By Hosea H. Harvey. Full text here.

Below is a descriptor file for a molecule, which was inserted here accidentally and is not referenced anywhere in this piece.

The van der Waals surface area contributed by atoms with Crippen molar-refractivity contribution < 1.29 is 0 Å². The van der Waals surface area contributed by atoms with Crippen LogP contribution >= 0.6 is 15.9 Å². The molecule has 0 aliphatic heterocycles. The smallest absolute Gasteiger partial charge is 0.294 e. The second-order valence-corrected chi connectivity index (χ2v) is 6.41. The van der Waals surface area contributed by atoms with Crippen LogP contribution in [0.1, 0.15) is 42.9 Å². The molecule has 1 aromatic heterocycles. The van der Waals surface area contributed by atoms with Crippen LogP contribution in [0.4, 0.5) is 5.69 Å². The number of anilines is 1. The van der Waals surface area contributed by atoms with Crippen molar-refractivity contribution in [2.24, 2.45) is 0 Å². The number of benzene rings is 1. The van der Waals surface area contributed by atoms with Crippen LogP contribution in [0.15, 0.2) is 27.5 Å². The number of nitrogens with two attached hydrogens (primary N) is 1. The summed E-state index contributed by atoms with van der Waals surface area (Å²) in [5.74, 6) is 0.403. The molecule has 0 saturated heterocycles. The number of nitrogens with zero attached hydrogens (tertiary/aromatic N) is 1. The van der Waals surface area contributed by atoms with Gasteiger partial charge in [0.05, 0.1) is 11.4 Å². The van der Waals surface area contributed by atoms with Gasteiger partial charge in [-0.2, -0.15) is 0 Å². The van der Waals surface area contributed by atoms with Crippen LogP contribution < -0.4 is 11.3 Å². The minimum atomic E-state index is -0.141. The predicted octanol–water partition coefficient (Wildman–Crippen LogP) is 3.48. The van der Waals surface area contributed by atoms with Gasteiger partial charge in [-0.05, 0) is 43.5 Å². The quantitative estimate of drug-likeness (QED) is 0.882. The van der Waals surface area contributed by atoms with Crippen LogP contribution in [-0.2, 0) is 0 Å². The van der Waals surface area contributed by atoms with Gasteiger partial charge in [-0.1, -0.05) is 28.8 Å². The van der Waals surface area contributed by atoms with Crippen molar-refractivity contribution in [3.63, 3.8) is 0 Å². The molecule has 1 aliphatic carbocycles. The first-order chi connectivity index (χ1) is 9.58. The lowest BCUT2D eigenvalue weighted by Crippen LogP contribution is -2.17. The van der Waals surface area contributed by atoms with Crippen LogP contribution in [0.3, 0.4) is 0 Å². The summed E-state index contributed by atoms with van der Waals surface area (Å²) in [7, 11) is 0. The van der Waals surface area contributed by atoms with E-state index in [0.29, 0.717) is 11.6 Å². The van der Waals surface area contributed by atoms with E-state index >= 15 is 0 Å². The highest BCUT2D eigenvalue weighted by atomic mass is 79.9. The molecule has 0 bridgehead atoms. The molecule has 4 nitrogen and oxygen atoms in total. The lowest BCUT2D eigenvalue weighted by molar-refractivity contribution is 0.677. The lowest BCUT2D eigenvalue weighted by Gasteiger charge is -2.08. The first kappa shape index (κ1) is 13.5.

From its inception, the Consumer Financial Protection Bureau (CFPB) has been criticized in the court of public opinion for a host of reasons—mostly focused on the aggressive scope of its supervision, rulemaking, and enforcement actions. During the last several years, however, a new critique has emerged and gained traction—at least in federal courts. Defendants in CFPB enforcement actions began to routinely (and sometimes effectively) argue that the CFPB’s entire structure is unconstitutional. The CFPB faced its greatest constitutional crisis during the period from 2015 to 2018, when a D.C. Circuit case, PHH v. CFPB, threatened its structure, very existence, and—by extension—all of its prior enforcement actions. Though that case would ultimately be dismissed by the CFPB, questions about the CFPB’s constitutionality remain, even with 100 years of the Supreme Court’s key cases in executive power and agency independence behind us. This Article revisits this 100-year history, and then situates it against attacks upon the CFPB, finding that the CFPB’s design and structure stand on firm constitutional ground. However, the Article critiques the singular-director structure for other reasons and suggests improvements in order to improve the CFPB’s political—if not legal—standing for the future.